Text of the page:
Sociology Cultural Production and Circulation
Jennifer C. Lena, Vaughn Schmutz
  • LAST REVIEWED: 28 February 2017
  • LAST MODIFIED: 28 February 2017
  • DOI: 10.1093/obo/9780199756384-0195


The production perspective in the sociology of culture emerged in the 1970s as an alternative to “reflection” theories that assumed a strict homology between culture and social structure. Scholars of cultural production shifted attention from macro-level determinants to meso-level influences on symbolic goods, including the legal, technological, occupational, organizational, industrial, and market environments in which they are created and circulated, much like any other commercial product. Scholars in this tradition focus more on how culture is made than on meaning-making and share a general assumption that products of the creative or cultural industries can be studied in much the same way as products in other industries. Resultantly, there are strong theoretical and methodological compatibilities between work in the production of culture and that in organizational and economic sociology.

General Overviews

By the time Peterson and Anand 2004 provided an overview of the production of culture perspective in the Annual Review of Sociology, several textbooks and anthologies had already appeared with “the production of culture” in their titles (e.g., Crane 1992; Ryan and Wentworth 1998; du Gay 1997; Power and Scott 2004). Additional evidence of the broad influence and consecration of this perspective is found in a special issue assessing the scholarly contributions of Richard A. Peterson that highlighted application of the production perspective to science, theory, art and literature, organizations, and consumption (Ryan and Hughes 2000). A review essay in Poetics (Janssen and Peterson 2005) and a review issue on production perspectives solely within music sociology (Dowd 2004) also provide useful summaries.

  • Crane, Diana. 1992. The production of culture: Media and the urban arts. London: SAGE.

    DOI: 10.4135/9781483325699

    Accessible overview of production of culture research with particular focus on organizations that create and circulate cultural goods. Considers both fine arts and popular culture as well as issues of stratification and inequality. The size of the audience and industry structure are linked to variations in production of culture.

  • Dowd, Timothy J., ed. 2004. Music in society: The sociological agenda. Poetics 32:235–246.

    Introduction focuses on production perspective in studies of music. Issue features contributions from top music sociologists, including programmatic statements and empirical studies. The latter include diverse examples such as jazz, rap, and sacred harp music.

  • du Gay, Paul. 1997. Production of culture: Cultures of production. London: SAGE.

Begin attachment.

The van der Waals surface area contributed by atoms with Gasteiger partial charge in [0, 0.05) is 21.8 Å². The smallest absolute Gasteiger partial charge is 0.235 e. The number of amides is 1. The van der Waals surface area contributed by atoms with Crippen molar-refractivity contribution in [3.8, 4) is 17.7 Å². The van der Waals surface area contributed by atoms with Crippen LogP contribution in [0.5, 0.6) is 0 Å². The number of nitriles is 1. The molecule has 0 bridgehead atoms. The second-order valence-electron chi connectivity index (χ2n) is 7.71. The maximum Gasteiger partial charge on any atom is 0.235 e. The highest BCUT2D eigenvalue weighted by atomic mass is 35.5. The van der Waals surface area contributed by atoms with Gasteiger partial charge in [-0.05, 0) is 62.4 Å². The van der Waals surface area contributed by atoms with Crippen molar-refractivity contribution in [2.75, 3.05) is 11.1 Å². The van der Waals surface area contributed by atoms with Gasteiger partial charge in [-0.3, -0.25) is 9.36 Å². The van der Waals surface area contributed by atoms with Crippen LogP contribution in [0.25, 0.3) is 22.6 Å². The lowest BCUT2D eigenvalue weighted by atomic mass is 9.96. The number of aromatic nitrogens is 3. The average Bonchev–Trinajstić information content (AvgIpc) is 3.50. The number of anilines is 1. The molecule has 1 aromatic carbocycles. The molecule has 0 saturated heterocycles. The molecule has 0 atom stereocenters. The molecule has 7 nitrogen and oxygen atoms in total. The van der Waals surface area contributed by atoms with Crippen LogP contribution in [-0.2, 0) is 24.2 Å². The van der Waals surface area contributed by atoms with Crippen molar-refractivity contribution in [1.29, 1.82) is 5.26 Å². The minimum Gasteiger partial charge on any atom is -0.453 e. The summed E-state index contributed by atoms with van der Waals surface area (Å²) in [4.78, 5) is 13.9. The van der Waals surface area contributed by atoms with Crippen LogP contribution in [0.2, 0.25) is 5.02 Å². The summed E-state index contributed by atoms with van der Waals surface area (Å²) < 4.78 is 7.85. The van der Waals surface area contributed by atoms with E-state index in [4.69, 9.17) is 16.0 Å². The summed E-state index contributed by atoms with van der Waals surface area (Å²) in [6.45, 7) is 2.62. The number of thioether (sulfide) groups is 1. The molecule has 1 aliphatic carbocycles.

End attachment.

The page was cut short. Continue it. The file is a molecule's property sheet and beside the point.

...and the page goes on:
Closely tied to cultural studies tradition. Takes a global focus on culture industries and how cultural products are produced, marketed, and sold. Considers organizational strategies as well as the importance of corporate culture in culture-producing organizations. Shows how economic processes impinge on the production, circulation, and exchange of culture.

  • Janssen, Susanne, and Richard A. Peterson, eds. 2005. Comparative research on cultural production and consumption. Poetics 33.5–6: 253–416.

    Janssen and Peterson call for more comparative work on cultural production in their introduction. Special issue features articles that include cross-national or cohort comparisons. Substantively, studies include cultural consumption, book reading, literary writers, musicians, actors, dancers, and cultural education.

  • Peterson, Richard A., and N. Anand. 2004. The production of culture perspective. Annual Review of Sociology 30:311–334.

    DOI: 10.1146/annurev.soc.30.012703.110557

    Useful introduction to production of culture. Outlines six “constraints” or facets associated with the production of culture perspective: law, technology, organizational structure, occupation, industry structure, markets. Reviews studies that address each facet. Discusses criticisms of production of culture research and offers directions for future research.

  • Power, Dominic, and Allen J. Scott, eds. 2004. Cultural industries and the production of culture. New York: Routledge.

    Features interdisciplinary and international contributions. Examples span cultural production in the core and periphery of global culture industries. Addresses links between cultural economy and urban spaces.

  • Ryan, John, and Michael Hughes, eds. 2000. Special issue: The production and consumption of culture: Essays on Richard A. Peterson’s contributions to cultural sociology. Poetics 28.2–3: 91–233.

    Special issue devoted to work and influence of Peterson. Provides overview of Peterson’s scholarship and the production of culture perspective. Addresses relevance of production of culture to understanding scientific change, organizational theory, cultural theory, and more. Examples span domains of art, literature, music.

  • Ryan, John, and William M. Wentworth. 1998. Media and society: The production of culture in the mass media. New York: Prentice-Hall.

    Interdisciplinary focus on the role of mass media in social life in post-industrial society. Second half of the book takes production of culture approach to explore how technology, law, industry structure, and occupational careers shape the production of mass media.

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